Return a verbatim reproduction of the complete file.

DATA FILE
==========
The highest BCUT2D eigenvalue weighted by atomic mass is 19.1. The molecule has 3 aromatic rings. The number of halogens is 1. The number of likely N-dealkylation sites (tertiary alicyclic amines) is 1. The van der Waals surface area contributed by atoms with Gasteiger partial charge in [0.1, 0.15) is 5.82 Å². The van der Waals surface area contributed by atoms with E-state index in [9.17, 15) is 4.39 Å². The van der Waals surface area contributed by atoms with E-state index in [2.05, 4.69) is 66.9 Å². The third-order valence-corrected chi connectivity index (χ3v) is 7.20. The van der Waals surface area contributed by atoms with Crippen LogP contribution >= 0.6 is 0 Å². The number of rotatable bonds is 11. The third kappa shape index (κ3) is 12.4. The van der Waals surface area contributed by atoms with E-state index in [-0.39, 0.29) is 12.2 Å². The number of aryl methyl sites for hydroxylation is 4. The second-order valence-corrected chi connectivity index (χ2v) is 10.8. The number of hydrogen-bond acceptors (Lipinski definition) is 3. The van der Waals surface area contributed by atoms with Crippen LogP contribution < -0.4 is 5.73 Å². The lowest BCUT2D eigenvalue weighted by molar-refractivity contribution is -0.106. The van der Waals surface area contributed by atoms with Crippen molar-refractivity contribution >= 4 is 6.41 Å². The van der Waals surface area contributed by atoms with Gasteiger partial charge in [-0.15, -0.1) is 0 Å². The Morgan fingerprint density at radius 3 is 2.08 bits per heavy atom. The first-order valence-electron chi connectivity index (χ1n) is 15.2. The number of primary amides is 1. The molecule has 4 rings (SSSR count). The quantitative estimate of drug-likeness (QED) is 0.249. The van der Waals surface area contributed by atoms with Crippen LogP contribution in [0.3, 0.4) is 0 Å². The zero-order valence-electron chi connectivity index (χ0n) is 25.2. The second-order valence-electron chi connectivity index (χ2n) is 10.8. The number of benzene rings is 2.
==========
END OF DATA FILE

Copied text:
The highest BCUT2D eigenvalue weighted by atomic mass is 19.1. The molecule has 3 aromatic rings. The number of halogens is 1. The number of likely N-dealkylation sites (tertiary alicyclic amines) is 1. The van der Waals surface area contributed by atoms with Gasteiger partial charge in [0.1, 0.15) is 5.82 Å². The van der Waals surface area contributed by atoms with E-state index in [9.17, 15) is 4.39 Å². The van der Waals surface area contributed by atoms with E-state index in [2.05, 4.69) is 66.9 Å². The third-order valence-corrected chi connectivity index (χ3v) is 7.20. The van der Waals surface area contributed by atoms with Crippen LogP contribution >= 0.6 is 0 Å². The number of rotatable bonds is 11. The third kappa shape index (κ3) is 12.4. The van der Waals surface area contributed by atoms with E-state index in [-0.39, 0.29) is 12.2 Å². The number of aryl methyl sites for hydroxylation is 4. The second-order valence-corrected chi connectivity index (χ2v) is 10.8. The number of hydrogen-bond acceptors (Lipinski definition) is 3. The van der Waals surface area contributed by atoms with Crippen LogP contribution < -0.4 is 5.73 Å². The lowest BCUT2D eigenvalue weighted by molar-refractivity contribution is -0.106. The van der Waals surface area contributed by atoms with Crippen molar-refractivity contribution >= 4 is 6.41 Å². The van der Waals surface area contributed by atoms with Gasteiger partial charge in [-0.15, -0.1) is 0 Å². The Morgan fingerprint density at radius 3 is 2.08 bits per heavy atom. The first-order valence-electron chi connectivity index (χ1n) is 15.2. The number of primary amides is 1. The molecule has 4 rings (SSSR count). The quantitative estimate of drug-likeness (QED) is 0.249. The van der Waals surface area contributed by atoms with Crippen LogP contribution in [0.3, 0.4) is 0 Å². The zero-order valence-electron chi connectivity index (χ0n) is 25.2. The second-order valence-electron chi connectivity index (χ2n) is 10.8. The number of benzene rings is 2.